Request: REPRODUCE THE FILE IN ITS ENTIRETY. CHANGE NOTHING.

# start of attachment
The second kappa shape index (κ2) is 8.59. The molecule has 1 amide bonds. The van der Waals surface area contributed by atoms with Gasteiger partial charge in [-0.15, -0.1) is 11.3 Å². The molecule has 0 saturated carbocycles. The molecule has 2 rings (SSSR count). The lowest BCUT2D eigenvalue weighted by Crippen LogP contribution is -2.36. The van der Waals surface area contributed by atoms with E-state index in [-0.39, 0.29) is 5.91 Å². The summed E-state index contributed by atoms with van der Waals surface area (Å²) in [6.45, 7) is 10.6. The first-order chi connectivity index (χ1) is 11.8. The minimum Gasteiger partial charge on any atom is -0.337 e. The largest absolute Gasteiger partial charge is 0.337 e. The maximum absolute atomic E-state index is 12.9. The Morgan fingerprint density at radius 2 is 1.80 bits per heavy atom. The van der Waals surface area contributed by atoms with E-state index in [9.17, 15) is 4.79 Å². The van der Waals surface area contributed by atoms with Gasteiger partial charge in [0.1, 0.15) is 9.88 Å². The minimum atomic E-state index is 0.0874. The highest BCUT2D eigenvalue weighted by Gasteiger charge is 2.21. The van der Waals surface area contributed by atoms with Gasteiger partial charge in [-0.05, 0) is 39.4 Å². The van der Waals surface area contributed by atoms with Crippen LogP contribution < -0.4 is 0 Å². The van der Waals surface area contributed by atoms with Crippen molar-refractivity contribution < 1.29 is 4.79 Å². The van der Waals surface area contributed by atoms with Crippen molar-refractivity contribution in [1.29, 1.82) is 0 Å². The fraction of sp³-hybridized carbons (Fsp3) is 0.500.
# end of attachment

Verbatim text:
The second kappa shape index (κ2) is 8.59. The molecule has 1 amide bonds. The van der Waals surface area contributed by atoms with Gasteiger partial charge in [-0.15, -0.1) is 11.3 Å². The molecule has 0 saturated carbocycles. The molecule has 2 rings (SSSR count). The lowest BCUT2D eigenvalue weighted by Crippen LogP contribution is -2.36. The van der Waals surface area contributed by atoms with E-state index in [-0.39, 0.29) is 5.91 Å². The summed E-state index contributed by atoms with van der Waals surface area (Å²) in [6.45, 7) is 10.6. The first-order chi connectivity index (χ1) is 11.8. The minimum Gasteiger partial charge on any atom is -0.337 e. The largest absolute Gasteiger partial charge is 0.337 e. The maximum absolute atomic E-state index is 12.9. The Morgan fingerprint density at radius 2 is 1.80 bits per heavy atom. The van der Waals surface area contributed by atoms with E-state index in [9.17, 15) is 4.79 Å². The van der Waals surface area contributed by atoms with Gasteiger partial charge in [0.1, 0.15) is 9.88 Å². The minimum atomic E-state index is 0.0874. The highest BCUT2D eigenvalue weighted by Gasteiger charge is 2.21. The van der Waals surface area contributed by atoms with Gasteiger partial charge in [-0.05, 0) is 39.4 Å². The van der Waals surface area contributed by atoms with Crippen LogP contribution < -0.4 is 0 Å². The van der Waals surface area contributed by atoms with Crippen molar-refractivity contribution < 1.29 is 4.79 Å². The van der Waals surface area contributed by atoms with Crippen molar-refractivity contribution in [1.29, 1.82) is 0 Å². The fraction of sp³-hybridized carbons (Fsp3) is 0.500.